Commentary: I'm an American in Italy, where 60 million are trapped by the coronavirus. It's horrific

Commentary: I'm an American in Italy, where 60 million are trapped by the coronavirus. It's horrific

Spooked by coronavirus concerns, tourists are scarce at the usually packed Trevi Fountain in Rome on Saturday, March 7, 2020.

Spooked by coronavirus concerns, tourists are scarce at the usually packed Trevi Fountain in Rome on Saturday, March 7, 2020. (Cecilia Fabiano/LaPresse/Zuma Press/TNS)

CAMOGLI, ITALY - Under other circumstances, being homebound here might not seem a bad thing. Not for nothing is this stretch of the Italian Riviera called the Golfo Paradiso, the Gulf of Paradise. From our apartment, my wife and I look out at the Mediterranean, the nearby city of Genoa and the snow-capped mountains beyond. Now, with no one supposed to leave home, there are no errands to run, grace periods have been granted on mortgage, utility and tax bills. My shelves bulge with books that I now have more time to read.

But these circumstances are horrific. Italy is living through a national tragedy of incomprehensible proportions. More than 10,000 people here are ill with the coronavirus and more than 800 have died. Things could get worse, much worse, before they get better.

And no one knows when this will end.

This region, known as Liguria, is not the worst hit, but is just south of the areas that are. On Saturday, March 7, our streets and beaches teemed with tourists from the colder cities of the north. On Sunday morning, the government ordered the northern regions most affected by the virus sealed off. Two days later the whole country was locked down.

On Wednesday night, Prime Minister Giuseppe Conte announced the nationwide closure of all shops, except food stores and pharmacies. Now our streets and beaches are deserted, with most of the locals behind closed doors.

It has come to this even though Italy moved early and aggressively against the coronavirus threat with what it thought were strict measures of containment. When two travelers, who arrived in Italy from Wuhan, China, tested positive, they were quarantined and further flights from China were banned. When a new cluster of cases emerged in northern Italy in late February, the government moved quickly to blockade all areas of known infection, sealing off some 50,000 people in 11 northern cities. But what seemed unusually strict soon turned out to be not strict enough.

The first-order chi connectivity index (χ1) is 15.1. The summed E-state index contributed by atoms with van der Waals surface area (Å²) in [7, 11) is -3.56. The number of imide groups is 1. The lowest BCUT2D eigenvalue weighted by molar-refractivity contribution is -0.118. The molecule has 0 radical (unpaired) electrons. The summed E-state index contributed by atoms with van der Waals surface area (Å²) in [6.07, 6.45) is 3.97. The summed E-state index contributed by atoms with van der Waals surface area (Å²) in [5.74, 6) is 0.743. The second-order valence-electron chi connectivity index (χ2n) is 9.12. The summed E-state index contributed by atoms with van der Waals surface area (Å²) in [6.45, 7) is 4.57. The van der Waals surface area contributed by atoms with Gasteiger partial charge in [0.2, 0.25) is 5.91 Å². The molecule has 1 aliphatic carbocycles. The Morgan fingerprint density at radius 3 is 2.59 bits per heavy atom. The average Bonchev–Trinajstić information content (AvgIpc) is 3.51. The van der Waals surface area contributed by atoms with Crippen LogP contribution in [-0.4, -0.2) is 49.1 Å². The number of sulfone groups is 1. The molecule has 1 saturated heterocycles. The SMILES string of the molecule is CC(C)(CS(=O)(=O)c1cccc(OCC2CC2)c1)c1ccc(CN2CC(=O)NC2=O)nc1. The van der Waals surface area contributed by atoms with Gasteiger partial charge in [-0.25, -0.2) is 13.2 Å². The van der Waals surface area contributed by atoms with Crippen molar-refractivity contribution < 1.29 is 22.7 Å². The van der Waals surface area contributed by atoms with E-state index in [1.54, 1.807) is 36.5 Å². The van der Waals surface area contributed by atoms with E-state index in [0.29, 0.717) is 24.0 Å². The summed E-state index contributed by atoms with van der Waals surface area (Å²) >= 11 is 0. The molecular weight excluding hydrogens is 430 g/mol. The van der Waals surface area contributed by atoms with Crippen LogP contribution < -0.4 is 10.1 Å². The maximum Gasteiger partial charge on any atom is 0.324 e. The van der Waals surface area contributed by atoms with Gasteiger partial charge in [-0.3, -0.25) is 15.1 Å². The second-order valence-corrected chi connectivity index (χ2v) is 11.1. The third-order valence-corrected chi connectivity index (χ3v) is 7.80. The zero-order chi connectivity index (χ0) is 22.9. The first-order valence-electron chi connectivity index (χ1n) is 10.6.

The virus had moved beyond a limited number of locations with a limited number of people who had been in direct or indirect contact with China or other foreign hot spots. It had turned into "community spread," infecting people who had not traveled anywhere but had picked up the virus at the end of a longer chain of transmission.

Now the Italian government asks everyone in Italy to stay home, keep a distance of at least one meter from others, to not shake hands or hug when greeting people. It also advises washing hands frequently because the virus can stay alive outside the body and is present in droplets from coughing or even exhaling. A main route of transmission is when people touch surfaces that have virus-laden droplets and then touch their eyes, noses or mouths.

To be extra cautious, I chat with my neighbors mainly by Facebook Messenger to avoid face-to-face contact. Yet I am able to do full and frequent advisory sessions with graduate students at my university, hundreds of miles away, with Apple's FaceTime. In the age of the internet and social media, isolation is not what it once would have been, at least for those with online connections.

There are huge economic and social consequences to shutting down a whole country of 60 million people, telling everyone to stay home and enforcing restrictions on even short-range travel.

But the most profound crisis, and the one that is driving the government toward all these restrictions, is the potential overwhelming of Italy's hospital system, particularly intensive care. If not soon checked, this epidemic could lead to triage decisions that would potentially require rationing emergency care to those with the best underlying health and with the longest remaining life expectancy.

There is special concern about the virus spreading to southern Italy, with its lower number of current coronavirus cases but much thinner medical infrastructure. But local officials report that areas of the north, like Lombardy, are already close to being overwhelmed. And with Italian hospitals stretched to capacity caring for coronavirus victims, other medical needs are going unattended.

Italy is now a test case for the rest of Europe and perhaps the U.S. as well. Learning the right lessons from Italy's current trials is now a matter of life and death.



David C. Unger teaches American foreign policy at Johns Hopkins University SAIS Europe and is author of "The Emergency State."

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